Dispute forces pastor out of Nashua church

NASHUA – A judge has given the Rev. Candido Garcia until April 10 to pack up and get out of the Iglesia Pentecostal y Misionera, court records show.

The Pentacostal Missionary Church at 58 Elm St. is owned by the Iglesia Pentecostal y Misionera Inc., of Puerto Rico, and the governing board of the larger church moved to oust the Nashua pastor as a result of an internal political dispute playing out in Puerto Rico, lawyers for both sides said Wednesday.

“There are two factions wrestling for control of this church in Puerto Rico,” said Garcia’s lawyer, Michael Merra of Nashua.

Merra and the church’s lawyer, Randall Wilbert of Nashua, said the dispute arose from a schism within the church, and a consequent legal dispute in Puerto Rico. Merra said the dispute arose when the church’s governing board overruled the results of an election by church delegates for the position of church president. The dispute is centered on the church constitution, and whether church pastors may also serve as officers of the church, Wilbert said.

“It’s adherence to the constitution,” Wilbert said.

Arrangements have been made for services at the Nashua church to continue uninterrupted, Wilbert said.

Local church leaders planned to meet Wednesday night to discuss the situation, but they believe the church’s action against their pastor is illegal, a man who interpreted for Garcia said by telephone Wednesday.

“I feel hurt,” Garcia said Wednesday evening before the meeting. “Not just for myself but for the congregation.”

Merra said the case in Puerto Rico has yet to run its course.

“There’s been extensive litigation in Puerto Rico regarding control of the church, and the ultimate outcome here in New Hampshire will be dependent on what occurs in Puerto Rico,” Merra said. “It’s my understanding that there is an appeal being taken this week to the Supreme Court in Puerto Rico that will ultimately decide control over the church.”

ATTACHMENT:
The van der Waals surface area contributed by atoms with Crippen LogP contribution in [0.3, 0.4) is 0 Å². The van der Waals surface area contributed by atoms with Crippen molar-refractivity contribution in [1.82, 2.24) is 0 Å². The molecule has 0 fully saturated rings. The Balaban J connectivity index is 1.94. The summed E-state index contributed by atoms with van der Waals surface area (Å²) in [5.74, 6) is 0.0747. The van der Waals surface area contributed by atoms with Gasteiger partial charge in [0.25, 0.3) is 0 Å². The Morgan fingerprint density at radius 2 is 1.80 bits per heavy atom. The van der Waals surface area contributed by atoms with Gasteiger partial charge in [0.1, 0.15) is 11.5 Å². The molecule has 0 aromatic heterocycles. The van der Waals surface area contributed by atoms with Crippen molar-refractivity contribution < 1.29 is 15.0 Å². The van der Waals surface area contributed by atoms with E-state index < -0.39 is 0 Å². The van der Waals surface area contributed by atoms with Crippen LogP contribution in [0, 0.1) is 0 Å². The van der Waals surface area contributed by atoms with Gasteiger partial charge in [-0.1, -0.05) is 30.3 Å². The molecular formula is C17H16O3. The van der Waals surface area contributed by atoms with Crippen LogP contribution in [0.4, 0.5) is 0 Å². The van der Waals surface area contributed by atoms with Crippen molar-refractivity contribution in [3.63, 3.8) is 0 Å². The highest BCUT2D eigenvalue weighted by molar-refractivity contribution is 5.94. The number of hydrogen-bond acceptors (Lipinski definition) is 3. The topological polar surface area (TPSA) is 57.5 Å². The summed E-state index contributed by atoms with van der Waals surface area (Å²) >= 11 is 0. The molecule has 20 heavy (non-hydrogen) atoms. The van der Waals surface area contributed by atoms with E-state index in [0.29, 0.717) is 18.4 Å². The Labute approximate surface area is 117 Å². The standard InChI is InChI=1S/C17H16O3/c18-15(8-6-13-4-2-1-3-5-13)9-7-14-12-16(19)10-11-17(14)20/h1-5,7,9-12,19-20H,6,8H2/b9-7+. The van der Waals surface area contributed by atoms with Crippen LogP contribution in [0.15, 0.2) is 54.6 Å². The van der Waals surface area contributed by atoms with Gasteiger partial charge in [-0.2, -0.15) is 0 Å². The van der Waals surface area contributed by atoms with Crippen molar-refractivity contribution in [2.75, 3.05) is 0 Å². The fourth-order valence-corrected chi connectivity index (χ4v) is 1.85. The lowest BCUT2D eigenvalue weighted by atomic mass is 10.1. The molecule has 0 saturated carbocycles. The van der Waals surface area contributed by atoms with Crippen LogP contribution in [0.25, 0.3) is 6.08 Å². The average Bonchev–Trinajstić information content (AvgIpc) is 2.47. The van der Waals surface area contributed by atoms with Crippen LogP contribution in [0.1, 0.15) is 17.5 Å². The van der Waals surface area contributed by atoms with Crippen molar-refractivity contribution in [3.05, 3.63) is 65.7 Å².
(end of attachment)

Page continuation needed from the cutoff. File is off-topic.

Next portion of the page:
The church was founded in Puerto Rico and has more than a dozen churches in the United States, including six in New England, Wilbert said. The church has moved against other pastors in Puerto Rico, Merra said, but Garcia was the only one targeted in the United States.

The church’s district supervisor, the Rev. Luis Rosario of the Pentacostal Missionary Church in Haverhill, Mass., filed a petition to freeze the Nashua church’s assets March 26 in Hillsborough County Superior Court, court records show. Rosario cited the legal dispute in Puerto Rico, saying Garcia was removed as a result of a dispute with the Governing Board of the Church Council. He included a copy of a Sept. 25, 2008, letter from the church Executive Secretary Arelis Gandia, notifying Garcia that he was suspended from all church duties for violations of various church regulations.

Churches with “The Movement,” as members call it, are required to tithe to the main organization, and the Nashua church stopped sending payments in September of last year, Rosario charged. The Nashua church had reported income of $142,207.67 in the previous fiscal year, so the church suspected that “money is being misappropriated or misdirected,” he wrote.

Judge James Barry granted the petition to attach the church’s assets, and at first ordered Garcia and his family to vacate the church apartment “forthwith.”

After a hearing Tuesday, Barry declined to lift the freeze on the church’s bank account, but gave Garcia until noon April 10 to move out.

Andrew Wolfe can be reached at 594-6410 or awolfe@nashuatelegraph.com.